She was a classy thing; even John Jacob Astor sailed on her years before he died on the Titanic. The Kronprinz Wilhelm had some fancy accoutrements for her time, like a Marconi telegraph, central heat and electricity. Her First Class passengers could number over 360; she prided herself on offering luxury, but of course there were still Second and Third classes with almost 1,500 more travelers.
The Kronprinz Wilhelm only delighted paying passengers for a little less than 15 years. The outbreak of World War I forced her to become an auxiliary cruiser for the German navy, a fact which would eventually be her downfall. No, she wasn't sunk by a torpedo; remember, we're talking about ships that didn't sink.
During the war, the Kronprinz sank many ships and seized many others, mostly off the coast of Argentina and Brazil. She parked for a while in Portsmouth but was in the wrong place at the wrong time when the United States joined World War I by declaring war on Germany. Whoopsthe US seized the Kronprinz Wilhelm, renamed her the Von Steuben and put her back to work, this time as a troopship transporting US soldiers between America and Brest, France.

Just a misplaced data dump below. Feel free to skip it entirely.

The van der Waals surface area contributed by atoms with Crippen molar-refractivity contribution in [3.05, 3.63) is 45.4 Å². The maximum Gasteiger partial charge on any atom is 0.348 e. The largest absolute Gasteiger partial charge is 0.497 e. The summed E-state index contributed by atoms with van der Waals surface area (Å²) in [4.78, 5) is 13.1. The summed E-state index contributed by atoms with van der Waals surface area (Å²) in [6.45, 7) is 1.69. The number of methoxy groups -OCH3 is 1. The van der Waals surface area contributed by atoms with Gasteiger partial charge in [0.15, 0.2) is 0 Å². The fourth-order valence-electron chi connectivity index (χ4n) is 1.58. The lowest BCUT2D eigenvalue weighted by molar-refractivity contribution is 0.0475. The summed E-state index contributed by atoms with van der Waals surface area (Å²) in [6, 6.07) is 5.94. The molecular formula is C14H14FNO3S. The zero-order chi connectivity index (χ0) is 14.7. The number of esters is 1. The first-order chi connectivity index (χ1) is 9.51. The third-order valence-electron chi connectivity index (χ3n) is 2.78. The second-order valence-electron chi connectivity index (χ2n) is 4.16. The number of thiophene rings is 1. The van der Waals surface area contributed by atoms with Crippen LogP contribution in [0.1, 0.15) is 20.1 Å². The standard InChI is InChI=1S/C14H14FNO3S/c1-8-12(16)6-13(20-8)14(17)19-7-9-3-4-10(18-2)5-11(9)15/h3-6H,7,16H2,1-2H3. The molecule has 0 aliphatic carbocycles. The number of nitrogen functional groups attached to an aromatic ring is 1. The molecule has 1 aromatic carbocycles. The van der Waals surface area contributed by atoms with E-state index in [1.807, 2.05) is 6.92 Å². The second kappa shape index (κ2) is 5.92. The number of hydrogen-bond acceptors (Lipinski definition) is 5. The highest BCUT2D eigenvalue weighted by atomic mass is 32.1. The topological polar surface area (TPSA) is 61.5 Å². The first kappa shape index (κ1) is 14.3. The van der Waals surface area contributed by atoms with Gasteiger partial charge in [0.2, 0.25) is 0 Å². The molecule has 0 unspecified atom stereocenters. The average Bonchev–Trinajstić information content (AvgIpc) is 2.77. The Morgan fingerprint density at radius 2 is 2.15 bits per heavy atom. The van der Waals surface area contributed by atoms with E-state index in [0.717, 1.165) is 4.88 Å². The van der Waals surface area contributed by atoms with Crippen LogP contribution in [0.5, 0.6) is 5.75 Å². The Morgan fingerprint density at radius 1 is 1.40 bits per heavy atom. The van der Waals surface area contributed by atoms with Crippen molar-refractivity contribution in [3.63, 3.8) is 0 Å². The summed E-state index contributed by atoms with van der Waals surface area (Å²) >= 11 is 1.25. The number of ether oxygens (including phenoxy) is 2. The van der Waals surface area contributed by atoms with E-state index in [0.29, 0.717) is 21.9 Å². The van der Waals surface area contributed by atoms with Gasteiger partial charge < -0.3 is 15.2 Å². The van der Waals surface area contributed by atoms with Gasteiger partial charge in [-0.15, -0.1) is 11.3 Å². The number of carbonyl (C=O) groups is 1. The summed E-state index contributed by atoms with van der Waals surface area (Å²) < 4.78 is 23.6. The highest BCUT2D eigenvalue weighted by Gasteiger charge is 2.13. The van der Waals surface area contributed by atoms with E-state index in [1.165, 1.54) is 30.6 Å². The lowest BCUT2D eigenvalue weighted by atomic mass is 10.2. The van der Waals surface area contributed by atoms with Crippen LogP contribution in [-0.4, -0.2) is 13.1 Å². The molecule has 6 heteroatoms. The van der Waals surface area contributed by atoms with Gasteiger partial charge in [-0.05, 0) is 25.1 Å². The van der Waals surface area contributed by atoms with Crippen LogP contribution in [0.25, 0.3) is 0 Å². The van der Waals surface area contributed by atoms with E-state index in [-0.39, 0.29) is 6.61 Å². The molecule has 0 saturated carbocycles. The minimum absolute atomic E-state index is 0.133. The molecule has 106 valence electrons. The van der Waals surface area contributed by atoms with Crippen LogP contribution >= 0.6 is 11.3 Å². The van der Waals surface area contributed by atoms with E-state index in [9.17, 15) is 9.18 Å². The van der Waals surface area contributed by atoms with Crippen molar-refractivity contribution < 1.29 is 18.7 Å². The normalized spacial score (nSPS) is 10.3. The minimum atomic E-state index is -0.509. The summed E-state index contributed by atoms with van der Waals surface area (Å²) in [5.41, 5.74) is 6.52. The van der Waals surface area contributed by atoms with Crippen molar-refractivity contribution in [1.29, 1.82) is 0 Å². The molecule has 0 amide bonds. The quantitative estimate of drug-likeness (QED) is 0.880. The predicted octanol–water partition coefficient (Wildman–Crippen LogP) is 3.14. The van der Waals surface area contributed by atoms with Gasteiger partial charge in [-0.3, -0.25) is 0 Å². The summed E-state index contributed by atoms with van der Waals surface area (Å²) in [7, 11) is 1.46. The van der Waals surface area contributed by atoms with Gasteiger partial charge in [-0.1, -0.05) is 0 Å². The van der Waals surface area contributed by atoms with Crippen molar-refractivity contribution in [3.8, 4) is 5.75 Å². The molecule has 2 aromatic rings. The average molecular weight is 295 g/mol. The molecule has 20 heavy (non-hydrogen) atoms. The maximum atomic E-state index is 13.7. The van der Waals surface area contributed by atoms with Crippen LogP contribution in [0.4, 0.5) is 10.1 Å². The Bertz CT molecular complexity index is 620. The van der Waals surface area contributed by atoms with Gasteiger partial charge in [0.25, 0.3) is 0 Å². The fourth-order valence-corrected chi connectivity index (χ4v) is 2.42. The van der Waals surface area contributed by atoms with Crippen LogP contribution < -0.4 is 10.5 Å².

So, what eventually happened? Well, as the Von Steuben she had a U-Boat run-in or two, though she kept her hull above the waves. Eventually she was scrapped in Boston, sometime after 1923.
[Scanned images from a 1907 Norddeutscher Lloyd pamphlet: Jaunted]